UNITED NATIONS, Feb. 18 (Xinhua) -- United Nations Undersecretary-General for Humanitarian Affairs and Emergency Relief Coordinator Mark Lowcock on Tuesday told the UN Security Council that stopping the world's largest aid operation would be fatal for millions of Yemeni people.
"Stopping the world's largest aid operation would be fatal for millions of people," said the UN humanitarian chief.
Lowcock said that Ansar Allah (the Houthi movement in Yemen) authorities asked non-governmental organizations (NGOs) to sign agreements that would not be consistent with humanitarian principles. About 40 percent of NGO projects last year went unapproved. It has also been suggested that NGOs pay a 2 percent tax to fund the authorities' aid coordination body.
"The situation is unacceptable," he noted.
Echoing the statement of the UN Secretary-General Antonio Guterres delivered last week, Lowcock reiterated the importance of sustaining the humanitarian operation, and supported continued dialogue with all the interested parties to ensure that help reaches all those who need it in accordance with humanitarian principles.
Noting that the humanitarian operation in Yemen is "extremely worrying," Lowcock said that hostilities have escalated significantly along several fronts, most notably in the governorates of Marib, al-Jawf and Sana'a.
"Fighting in these areas has displaced more than 35,000 people since January," he said.
"This escalation, in addition to clashes in other places, has reversed the trend towards decreasing civilian casualties that we had seen in previous months. As January assessment suggests, more than 160 civilians were killed or wounded across Yemen," said the UN humanitarian chief.
"Ten days ago, hostilities badly damaged two hospitals in Marib and injured a health worker. These hospitals had already closed because of fighting in the area, depriving 15,000 people of medical care," he said.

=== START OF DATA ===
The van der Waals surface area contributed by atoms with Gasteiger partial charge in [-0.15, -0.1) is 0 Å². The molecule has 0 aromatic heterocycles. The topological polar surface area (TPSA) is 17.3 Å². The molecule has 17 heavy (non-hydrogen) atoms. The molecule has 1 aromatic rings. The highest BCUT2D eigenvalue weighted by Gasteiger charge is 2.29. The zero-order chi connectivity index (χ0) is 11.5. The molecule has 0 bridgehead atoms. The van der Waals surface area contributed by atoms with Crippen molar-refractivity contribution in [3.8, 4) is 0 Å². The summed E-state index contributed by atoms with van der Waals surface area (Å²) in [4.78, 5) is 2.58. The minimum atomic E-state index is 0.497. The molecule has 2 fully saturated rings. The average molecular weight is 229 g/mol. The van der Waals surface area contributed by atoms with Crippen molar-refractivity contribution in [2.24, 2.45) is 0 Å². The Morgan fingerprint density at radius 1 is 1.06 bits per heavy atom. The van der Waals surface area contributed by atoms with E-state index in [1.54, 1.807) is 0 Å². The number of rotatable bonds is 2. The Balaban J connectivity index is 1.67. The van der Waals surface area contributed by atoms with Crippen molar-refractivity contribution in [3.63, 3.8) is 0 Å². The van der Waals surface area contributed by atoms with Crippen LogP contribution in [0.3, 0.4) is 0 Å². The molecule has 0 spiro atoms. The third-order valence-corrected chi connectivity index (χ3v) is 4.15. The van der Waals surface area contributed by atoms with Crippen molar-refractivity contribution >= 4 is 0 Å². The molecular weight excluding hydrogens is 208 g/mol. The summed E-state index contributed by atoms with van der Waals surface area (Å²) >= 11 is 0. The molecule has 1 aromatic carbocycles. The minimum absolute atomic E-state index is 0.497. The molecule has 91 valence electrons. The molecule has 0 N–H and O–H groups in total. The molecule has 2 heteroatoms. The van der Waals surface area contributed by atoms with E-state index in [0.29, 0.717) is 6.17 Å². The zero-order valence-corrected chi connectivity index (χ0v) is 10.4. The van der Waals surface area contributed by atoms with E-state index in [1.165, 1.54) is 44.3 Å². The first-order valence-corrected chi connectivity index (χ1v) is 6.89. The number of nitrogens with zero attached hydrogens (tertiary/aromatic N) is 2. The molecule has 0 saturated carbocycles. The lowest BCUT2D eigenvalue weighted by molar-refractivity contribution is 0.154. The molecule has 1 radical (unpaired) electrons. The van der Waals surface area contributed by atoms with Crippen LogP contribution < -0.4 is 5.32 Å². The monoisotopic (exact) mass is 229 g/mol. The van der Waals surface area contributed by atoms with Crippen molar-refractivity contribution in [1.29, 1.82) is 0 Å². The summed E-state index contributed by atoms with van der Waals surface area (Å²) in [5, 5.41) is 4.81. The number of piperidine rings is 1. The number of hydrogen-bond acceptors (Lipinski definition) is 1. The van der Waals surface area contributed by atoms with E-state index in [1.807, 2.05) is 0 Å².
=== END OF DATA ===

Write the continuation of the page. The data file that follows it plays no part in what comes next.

Turning back to humanitarian access, Lowcock said that "access is essential if we are to continue saving millions of lives across Yemen."
He said that in the south of the country, humanitarian agencies "have to wait too long to get projects approved."
"Last year, we estimate that about 30 percent of NGO projects were not taken forward because the government failed to agree them. Efforts to carry out a multi-sectoral needs assessment have recently stalled," he noted.
On a positive note, he said that amid all these challenges, the humanitarian operation has continued to deliver.
"The World Food Programme report they are still providing food assistance to more than 13 million people every month. The World Health Organization carries out more than 1.5 million medical consultations a month. And UN Children's Fund and others report that support to water networks benefitted an average of nearly 4 million people a month between September and December last year," he said.
Speaking of the country's economy, Lowcock said that because Yemenis depend almost entirely on commercial imports for food, fuel, medicine and other basic goods, it is essential to keep all ports open.
"Most food and fuel imports still come in through Hodeidah or Saleef," he added.
He called on parties concerned to cease hostilities, noting that "peace is the only way to end the humanitarian crisis in Yemen."